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Link to relevant study record(s)

Description of key information

Key value for chemical safety assessment

Bioaccumulation potential:
no bioaccumulation potential
Absorption rate - dermal (%):
86

Additional information

Oral route of exposure

One well-conducted and well-reported study on tripropylene glycol and its structural homologue monopropylene glycol was available for assessment (Dow Chemical Company, 1995). In this study, two groups of 5 male rats were administered a single oral dose of either radiolabeled (14C) tripropylene glycol or non-radiolabeled monopropylene glycol by gavage in water at target concentrations 40 mg/kg bw and 50 mg/kg bw, respectively. The excreta were collected for ca. 24 hours post-dosing. After sacrifice 24 hours post-dosing the remaining radioactivity in tissues was determined for the first group and urine was analyzed for free and acid-abile conjugates of mono-, di- and tripropylene glycol for both groups.

Absorption

Based on the average recovery of ca. 91% of the14C label administered from excreta, CO2, skin, tissues and carcass after ca. 24 hours post-dosing sacrifice, it was concluded that tripropylene glycol is rapidly adsorbed if administered by gavage. The absorption of tripropylene glycol via oral route was calculated to amount to at least 86%, based on 5% of the administered dose recovered in faeces.

Distribution

Approximately 10% of the radiolabeled dose was recovered in tissues and carcass, with the liver and kidney having the greatest amount of radiolabel per gram of tissue 24 hours after dosing (ca. 0.2 and 0.1%, respectively). The14C concentration in blood was approximately 6.4 and 2.8 -fold lower than in liver and kidney, respectively.

Metabolism

Twenty-four hours after administration of a single oral dose of 40 mg/kg bw to male rats, 53% of the administered dose was eliminated in the urine. Only 5.8% of the dose was recovered as unmetabolized parent compound in the urine, while 7.2% was recovered as acid-labile conjugates of tripropylene glycol, 5.1% and 3.3% as free and acid-labile conjugates of dipropylene glycol and 3.3% and 0.6% as free and acid-labile conjugates of monopropylene glycol, respectively. Unidentified metabolites in the urine accounted for approximately 26% of the dose. A large fraction (21%) of the14C- tripropylene glycol dose was catabolized all the way to14CO2, indicating considerable complete breakdown of tripropylene glycol. A lesser fraction was recovered in the feces (5%) and tissues (10%). The cage wash yielded 3%. The unidentified metabolism of tripropylene glycol most likely stems from entry of oxidized metabolites, such as pyruvate and lactate, both documented metabolites of monopropylene glycol, into intermediary metabolism via monopropylene glycol formation. Monopropylene glycol itself, is excreted as CO2at about 25% of administered dose 24 h after administration. Overall, the data indicate tripropylene glycol is readily biotransformed to dipropylene glycol and monopropylene glycol which are then either conjugated or further oxidized to CO2. The data of the animals administered monopropylene glycol indicate that approximately 11% of the monopropylene glycol administered was recovered in the urine as free monopropylene glycol with < 1% of the dose recovered as acid-labile conjugates.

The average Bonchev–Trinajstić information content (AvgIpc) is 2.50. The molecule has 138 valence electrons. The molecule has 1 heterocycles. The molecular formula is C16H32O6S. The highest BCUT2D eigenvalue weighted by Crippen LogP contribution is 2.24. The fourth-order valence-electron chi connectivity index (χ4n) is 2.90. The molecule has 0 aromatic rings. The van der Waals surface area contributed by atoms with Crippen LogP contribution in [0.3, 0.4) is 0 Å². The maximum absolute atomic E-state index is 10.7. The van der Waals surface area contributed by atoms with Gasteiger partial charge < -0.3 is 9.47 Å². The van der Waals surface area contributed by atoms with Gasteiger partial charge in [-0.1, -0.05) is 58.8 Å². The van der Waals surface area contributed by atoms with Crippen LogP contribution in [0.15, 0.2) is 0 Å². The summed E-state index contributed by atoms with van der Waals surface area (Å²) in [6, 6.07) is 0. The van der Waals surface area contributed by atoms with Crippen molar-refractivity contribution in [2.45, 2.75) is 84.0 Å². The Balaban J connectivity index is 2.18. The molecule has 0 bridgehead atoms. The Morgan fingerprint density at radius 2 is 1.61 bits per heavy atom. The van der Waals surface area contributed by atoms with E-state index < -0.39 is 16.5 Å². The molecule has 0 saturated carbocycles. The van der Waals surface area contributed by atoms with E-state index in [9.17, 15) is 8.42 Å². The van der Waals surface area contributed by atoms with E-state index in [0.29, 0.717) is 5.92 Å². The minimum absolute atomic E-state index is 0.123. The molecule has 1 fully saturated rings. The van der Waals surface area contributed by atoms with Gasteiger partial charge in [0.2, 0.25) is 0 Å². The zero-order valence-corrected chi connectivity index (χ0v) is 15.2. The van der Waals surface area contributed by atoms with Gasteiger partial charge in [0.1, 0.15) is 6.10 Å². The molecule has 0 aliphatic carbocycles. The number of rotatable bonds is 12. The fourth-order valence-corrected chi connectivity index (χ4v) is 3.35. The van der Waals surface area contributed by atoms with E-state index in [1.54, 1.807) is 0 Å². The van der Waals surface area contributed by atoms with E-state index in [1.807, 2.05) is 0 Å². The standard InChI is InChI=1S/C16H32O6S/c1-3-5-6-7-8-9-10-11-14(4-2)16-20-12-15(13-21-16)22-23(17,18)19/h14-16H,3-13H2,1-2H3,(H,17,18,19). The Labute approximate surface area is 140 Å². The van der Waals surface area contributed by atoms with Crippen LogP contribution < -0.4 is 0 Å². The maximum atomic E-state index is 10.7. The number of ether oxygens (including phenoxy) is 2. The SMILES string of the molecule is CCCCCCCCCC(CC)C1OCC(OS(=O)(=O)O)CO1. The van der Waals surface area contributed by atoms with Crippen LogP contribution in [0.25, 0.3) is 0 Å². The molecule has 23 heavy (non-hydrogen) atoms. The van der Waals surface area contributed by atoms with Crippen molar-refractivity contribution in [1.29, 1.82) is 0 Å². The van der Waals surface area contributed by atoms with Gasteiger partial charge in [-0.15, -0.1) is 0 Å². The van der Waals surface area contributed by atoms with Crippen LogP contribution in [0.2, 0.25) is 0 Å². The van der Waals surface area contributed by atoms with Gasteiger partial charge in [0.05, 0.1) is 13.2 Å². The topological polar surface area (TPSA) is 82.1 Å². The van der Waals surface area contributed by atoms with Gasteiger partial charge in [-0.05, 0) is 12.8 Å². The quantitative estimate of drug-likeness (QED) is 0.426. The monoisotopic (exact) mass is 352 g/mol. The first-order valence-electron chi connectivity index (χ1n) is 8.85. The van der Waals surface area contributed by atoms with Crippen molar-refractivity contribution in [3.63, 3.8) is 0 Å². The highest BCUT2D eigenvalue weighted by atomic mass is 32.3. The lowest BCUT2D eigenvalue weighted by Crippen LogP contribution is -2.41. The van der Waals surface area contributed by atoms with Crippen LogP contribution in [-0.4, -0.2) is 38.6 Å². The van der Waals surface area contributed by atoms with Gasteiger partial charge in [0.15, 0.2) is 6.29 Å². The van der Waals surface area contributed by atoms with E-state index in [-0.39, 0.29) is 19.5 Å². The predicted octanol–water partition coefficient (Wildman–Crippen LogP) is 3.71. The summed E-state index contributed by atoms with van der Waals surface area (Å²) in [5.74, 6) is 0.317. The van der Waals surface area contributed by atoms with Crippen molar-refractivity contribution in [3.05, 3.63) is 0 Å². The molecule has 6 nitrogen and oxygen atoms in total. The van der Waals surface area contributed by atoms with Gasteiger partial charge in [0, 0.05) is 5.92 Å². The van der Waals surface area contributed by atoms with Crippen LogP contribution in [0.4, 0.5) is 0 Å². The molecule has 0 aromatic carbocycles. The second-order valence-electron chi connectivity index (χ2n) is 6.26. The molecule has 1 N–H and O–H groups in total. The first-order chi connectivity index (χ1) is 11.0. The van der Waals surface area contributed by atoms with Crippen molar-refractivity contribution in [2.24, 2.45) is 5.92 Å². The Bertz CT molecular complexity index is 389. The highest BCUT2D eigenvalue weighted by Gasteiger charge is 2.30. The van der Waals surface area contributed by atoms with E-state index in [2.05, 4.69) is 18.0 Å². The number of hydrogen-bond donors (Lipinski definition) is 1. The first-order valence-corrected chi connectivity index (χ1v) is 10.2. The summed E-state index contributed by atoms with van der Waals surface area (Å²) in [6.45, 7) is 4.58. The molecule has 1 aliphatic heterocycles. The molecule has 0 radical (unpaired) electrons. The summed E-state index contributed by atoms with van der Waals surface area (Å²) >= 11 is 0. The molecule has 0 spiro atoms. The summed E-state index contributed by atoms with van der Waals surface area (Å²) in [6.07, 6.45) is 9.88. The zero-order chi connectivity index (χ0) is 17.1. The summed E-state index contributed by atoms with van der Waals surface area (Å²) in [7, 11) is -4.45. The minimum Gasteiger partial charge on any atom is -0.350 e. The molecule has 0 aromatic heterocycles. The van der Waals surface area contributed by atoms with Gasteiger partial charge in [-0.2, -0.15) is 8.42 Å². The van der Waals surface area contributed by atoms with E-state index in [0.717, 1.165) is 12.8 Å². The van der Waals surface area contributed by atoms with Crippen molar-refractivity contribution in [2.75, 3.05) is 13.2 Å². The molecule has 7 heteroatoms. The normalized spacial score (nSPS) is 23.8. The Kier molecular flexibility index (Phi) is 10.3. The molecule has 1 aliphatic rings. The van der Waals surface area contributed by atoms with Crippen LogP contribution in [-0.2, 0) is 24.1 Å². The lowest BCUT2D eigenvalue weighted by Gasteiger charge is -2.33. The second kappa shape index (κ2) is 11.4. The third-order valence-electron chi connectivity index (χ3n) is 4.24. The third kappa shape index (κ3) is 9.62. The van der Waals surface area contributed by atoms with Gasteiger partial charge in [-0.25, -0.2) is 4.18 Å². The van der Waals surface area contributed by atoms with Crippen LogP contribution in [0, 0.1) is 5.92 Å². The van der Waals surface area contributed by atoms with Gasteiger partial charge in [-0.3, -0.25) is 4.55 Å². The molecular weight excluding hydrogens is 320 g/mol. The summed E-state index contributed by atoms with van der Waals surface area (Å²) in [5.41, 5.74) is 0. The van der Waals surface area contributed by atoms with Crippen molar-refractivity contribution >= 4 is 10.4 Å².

Inhalation route of exposure

No toxicokinetic studies on tripropylene glycol using inhalatory route of exposure were available for assessment. However, based on a very low vapour pressure of tripropylene glycol (0.26 Pa), this route of exposure is not considered to be relevant for human toxicological risk assessment.

 

Dermal route of exposure.

No toxicokinetic studies on tripropylene glycol using dermal route of exposure were available for assessment. However, Article 13 of the REACH legislation states that, in case no appropriate animal studies are available for assessment, information should be generated whenever possible by means other than vertebrate animal tests,i. e.applying alternative methods such asin vitrotests, QSARs, grouping and read-across.

Anin vitroskin penetration study (El du Pont de Nemours and Company, 2007; Fasano et al, 2011) with the structural homologue dipropylene glycol, using human cadaver skin and performed under infinite dose conditions, was available for assessment. A nominal dose of 1200 μL/cm2(ca. 1.2 g/cm2) of the neat substance was applied for 24 hours under occlusive conditions to 7 skin replicates representing 4 human subjects. By the conclusion of the 24-hour exposure interval, only a negligible portion of the applied dose of neat dipropylene glycol (0.075%) had penetrated through the skin into the receptor fluid. In general, dipropylene glycol was detected in receptor fluid within about an hour of application (lag time = 1 hour and 3 minutes; 1.05 hours); steady-state penetration, which was represented by no less than 10 data points, was determined to be 39.3 μg/cm2/h (r2≥0.999). This represents the maximum flux for neat dipropylene glycol.

Based on the slope at steady-state (39.3 μg/cm2/h) and the concentration of dipropylene glycol in the applied solution, taken as its density (1,020,000 μg/cm3), the permeability coefficient for neat dipropylene glycol was calculated to be 3.85×10-5cm/h.

Based on the results of the study, a value of 40% for dermal absorption has been chosen by expert judgment to be used in the risk assessment and DNEL derivation. This value has been chosen as an average value between the percentage of dermal absorption obtained in the study and the maximal oral absorption (corresponding to 86%), and is considered to represent a worst-case approach.